Wind is up to 6-8 knots so we are sailing main and jib 32deg apparent at 4.6 knots. Unfortunately the wind is directly from Azores pretty evening. We had another visit from a pod of sperm whales…
Continued Here

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Sailing BVI to St. Martin 2015

By Sheryl Shard, copyright 2015. All rights reserved.

Greetings from the half-French half-Dutch island of St. Martin/St. Maarten in the Caribbean!

Sunset St Maarten 800
Sunset anchored in Simpson Bay Lagoon, St. Maarten

After almost two idyllic months cruising in the British Virgin Islands (BVI) we are now anchored in Simpson Bay Lagoon on the Dutch side of St. Maarten.

Departing the British Virgin Islands
Wednesday March 24 we raised anchor at 0600 and slid off the shallow bank we were anchored on at the mouth of the inner harbour at Road Town, Tortola, in the BVI planning to make an 18-hour non-stop upwind passage to Simpson Bay in St. Maarten. After showering and getting ready to depart, we determined we were too low on water for comfort. We had enough to be fine for the day but decided it would be safer and more convenient to top up our water before sailing offshore across the Anegada Passage. You never know what can happen. So instead of leaving for St. Maarten from Road Town we decided to sail up the Sir Francis Drake Channel to North Sound, Virgin Gorda, where it would be easy to stop at Leverick Bay Marina to fill up on water. The timing was good. It would be open by the time we got there.

Wednesday was a beautiful day with winds E 10-15 and a forecast that the winds would go to the NE in the afternoon, meaning we could sail versus motorsail to St. Maarten for at least half the day. Sailing from North Sound out the Necker Channel would give us an even better angle on the wind improving our chances of sailing upwind so was another good reason for changing our plans to go up there.

We motor-sailed up Sir Francis Drake Channel to make good time for the marina opening and marvelled at how few boats were out at that time of the morning. Not a bad morning commute :-)

Morning commute_Distant Shores II_Paul Shard_800
Leaving the inner harbour at Road Town, Tortola, in the British Virgin Islands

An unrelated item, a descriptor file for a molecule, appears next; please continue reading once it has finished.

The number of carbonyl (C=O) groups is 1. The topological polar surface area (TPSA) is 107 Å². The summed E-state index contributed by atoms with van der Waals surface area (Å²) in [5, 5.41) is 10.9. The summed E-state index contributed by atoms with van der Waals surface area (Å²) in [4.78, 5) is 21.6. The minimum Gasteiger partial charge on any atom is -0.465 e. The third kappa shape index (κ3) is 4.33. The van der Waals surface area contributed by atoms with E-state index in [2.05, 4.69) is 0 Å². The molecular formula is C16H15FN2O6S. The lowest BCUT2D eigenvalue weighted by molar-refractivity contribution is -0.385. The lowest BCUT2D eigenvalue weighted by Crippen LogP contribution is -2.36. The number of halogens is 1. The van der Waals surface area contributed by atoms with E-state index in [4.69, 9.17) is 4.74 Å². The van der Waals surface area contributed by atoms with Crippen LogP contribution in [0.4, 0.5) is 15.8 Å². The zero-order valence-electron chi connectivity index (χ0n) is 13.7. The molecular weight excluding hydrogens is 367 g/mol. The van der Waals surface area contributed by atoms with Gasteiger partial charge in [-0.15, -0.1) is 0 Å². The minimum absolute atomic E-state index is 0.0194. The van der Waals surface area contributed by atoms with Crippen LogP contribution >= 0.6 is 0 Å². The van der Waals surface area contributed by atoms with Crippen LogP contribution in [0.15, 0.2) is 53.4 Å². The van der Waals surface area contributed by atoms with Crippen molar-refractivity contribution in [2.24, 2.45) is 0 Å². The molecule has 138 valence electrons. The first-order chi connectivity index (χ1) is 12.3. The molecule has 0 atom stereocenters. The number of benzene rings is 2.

Luckily there was space at the dock when we arrived at Leverick Bay Marina - just a charter catamaran and a mega-yacht with a guy polishing the helicopter on deck - with space for us at the back. Water is 15 cents US per U.S. gallon and we totally filled our water tank for $22.00 US. Even with lots of showering and cooking and washing up we can go for about 2 weeks without a fill. Since we have good water capacity on our Southerly 49, Distant Shores II, we chose not to go with a watermaker on this boat since it's easy to get water where we've been cruising with the boat in Europe and the Caribbean. But at some point we may choose to add one. We had a Schenker watermaker on our previous boat, a Southerly 42.

We quickly filled and set off happy that we hadn't been delayed too much. Life in the galley at sea was going to be much better now that I didn't have to watch the water levels too closely and we could have a good long hot shower when we made landfall later that night.

Crossing the Anegada Passage
I won't go into too much detail about crossing the Anegada Passage since we have made the trip several times and have written about it in previous newsletters about St. Martin plus documented it in Distant Shores episodes in season 6 and season 9. However, I will say that on this trip the air was so clear that we were 40 nm away from the British Virgin Islands before Virgin Gorda disappeared below the horizon and we picked up St. Martin when we were 32 nm away! The whole voyage from Road Town was just over 100 nm.

Silver Cloud II_800
We saw lots of boats including the tallship cruise ship, Sea Cloud II, on the Anegada Passage en route to St. Martin

Arriving in St. Maarten
On this trip the winds never did go to northeast as predicted but picked up to 15-20 knots from the east which was pretty much "right on the nose". Distant Shores II is a long narrow boat with a 10 ft. 3 in. draft with the keel down (2 ft. 10 in. with the keel up for shallow draft) so slices through the waves and goes great to windward so despite this and the time we added for our water stop we were anchor-down at the Simpson Bay anchorage in St. Maarten at 10:30 PM, an hour and a half earlier than we predicted. Woo hoo!